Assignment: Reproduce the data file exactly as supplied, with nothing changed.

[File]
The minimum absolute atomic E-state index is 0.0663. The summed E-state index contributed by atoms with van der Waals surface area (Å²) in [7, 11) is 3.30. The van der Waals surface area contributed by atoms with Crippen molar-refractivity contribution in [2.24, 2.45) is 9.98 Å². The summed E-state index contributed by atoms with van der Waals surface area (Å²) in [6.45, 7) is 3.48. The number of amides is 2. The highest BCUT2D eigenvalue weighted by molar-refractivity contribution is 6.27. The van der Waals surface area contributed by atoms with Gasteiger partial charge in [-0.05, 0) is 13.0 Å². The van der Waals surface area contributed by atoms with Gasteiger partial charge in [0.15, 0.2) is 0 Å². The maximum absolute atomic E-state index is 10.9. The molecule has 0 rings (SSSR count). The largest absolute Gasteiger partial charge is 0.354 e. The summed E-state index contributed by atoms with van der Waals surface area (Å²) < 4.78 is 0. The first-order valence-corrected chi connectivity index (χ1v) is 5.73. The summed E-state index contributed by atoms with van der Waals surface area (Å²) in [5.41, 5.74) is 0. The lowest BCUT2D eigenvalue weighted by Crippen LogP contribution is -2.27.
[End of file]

The minimum absolute atomic E-state index is 0.0663. The summed E-state index contributed by atoms with van der Waals surface area (Å²) in [7, 11) is 3.30. The van der Waals surface area contributed by atoms with Crippen molar-refractivity contribution in [2.24, 2.45) is 9.98 Å². The summed E-state index contributed by atoms with van der Waals surface area (Å²) in [6.45, 7) is 3.48. The number of amides is 2. The highest BCUT2D eigenvalue weighted by molar-refractivity contribution is 6.27. The van der Waals surface area contributed by atoms with Gasteiger partial charge in [-0.05, 0) is 13.0 Å². The van der Waals surface area contributed by atoms with Gasteiger partial charge in [0.15, 0.2) is 0 Å². The maximum absolute atomic E-state index is 10.9. The molecule has 0 rings (SSSR count). The largest absolute Gasteiger partial charge is 0.354 e. The summed E-state index contributed by atoms with van der Waals surface area (Å²) < 4.78 is 0. The first-order valence-corrected chi connectivity index (χ1v) is 5.73. The summed E-state index contributed by atoms with van der Waals surface area (Å²) in [5.41, 5.74) is 0. The lowest BCUT2D eigenvalue weighted by Crippen LogP contribution is -2.27.